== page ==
How do theories of materiality, landscape, and representation contribute new perspectives to queer theory and postcolonial theory? James Delle Kutztown University. Pedro Funari Campinas University, Brazil. After decades of relative neglect, the archaeological study of the past five centuries is firmly established as one of the most vibrant and challenging pursuits in World Archaeology.

No branch of the discipline has a richer data-base than Historical Archaeology, and no branch is, we suggest, so overly political or engages so overtly with the world of politics. WAC6 in Dublin offers us a perfect opportunity, in an appropriately resonant location, to review its progress and to debate its core concerns and methods. We invite colleagues to organise and contribute to a series of sessions which explore those issues which most Historical Archaeologists regard as central to the field.

Archaeology is heavily dependent on land-related concepts. Almost every archaeological argument and publication implies relationships to land, and makes assumptions and applies concepts about land. Without those usually implicit and often hidden assumptions one could not talk about archaeological sites, archaeological surveys, or archaeological landscapes, nor settlement patterns, or archaeological cultures.

Relationships to land are more or less overtly implied in many archaeological theories and theoretical models, and archaeology is practiced on land, surveying, excavating, measuring and removing data on land. Relationships to land are conceptualized very differently by colonizers and colonized, before and after colonization, by urban and rural people, by lords and peasants, and by the same people in different phases of their history. Many of these relationships differ significantly from those implied by archaeological theories and practices. To some peoples land is a powerful and loving being, with important implications for their relationships to that land.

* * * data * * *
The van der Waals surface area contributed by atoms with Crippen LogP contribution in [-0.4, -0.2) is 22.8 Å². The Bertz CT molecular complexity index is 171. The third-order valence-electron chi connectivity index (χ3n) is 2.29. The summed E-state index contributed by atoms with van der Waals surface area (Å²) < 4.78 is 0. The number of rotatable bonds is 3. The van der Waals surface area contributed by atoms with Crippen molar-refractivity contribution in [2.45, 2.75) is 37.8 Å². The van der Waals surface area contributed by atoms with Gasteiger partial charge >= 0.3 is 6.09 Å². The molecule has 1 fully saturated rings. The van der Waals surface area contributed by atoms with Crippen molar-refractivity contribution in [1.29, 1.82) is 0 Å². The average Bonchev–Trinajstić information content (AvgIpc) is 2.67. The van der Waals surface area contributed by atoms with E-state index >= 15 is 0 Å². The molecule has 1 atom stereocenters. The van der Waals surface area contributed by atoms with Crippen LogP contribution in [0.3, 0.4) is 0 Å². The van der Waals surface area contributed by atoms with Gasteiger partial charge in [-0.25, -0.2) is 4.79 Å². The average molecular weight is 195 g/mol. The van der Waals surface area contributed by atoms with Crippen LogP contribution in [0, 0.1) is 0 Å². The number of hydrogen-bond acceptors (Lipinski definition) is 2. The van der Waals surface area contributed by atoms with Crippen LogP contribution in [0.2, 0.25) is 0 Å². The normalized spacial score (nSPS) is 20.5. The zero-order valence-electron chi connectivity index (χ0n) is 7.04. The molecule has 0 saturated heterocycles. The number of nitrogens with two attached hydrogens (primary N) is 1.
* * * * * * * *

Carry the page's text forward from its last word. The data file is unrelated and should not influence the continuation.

This symposium will help expose and critically scrutinize the different discourses on the relationships to land in archaeology, the diversity and richness of relationships to land, and the ways in which archaeology has reinforced or disempowered particular kinds of relationships to land and discourses about land. Under this theme, participants are encouraged to create symposia, strategy sessions toward future interactions, round tables, work-shops, counter-posed position papers, or critical analyses of recent practice.

Initial planning anticipates the following topics: Cultural concepts about land and their material markers. Archaeological theory and method on Land and their effect on the land of descendant populations. Archaeological practices on land. Archaeological metaphors about land.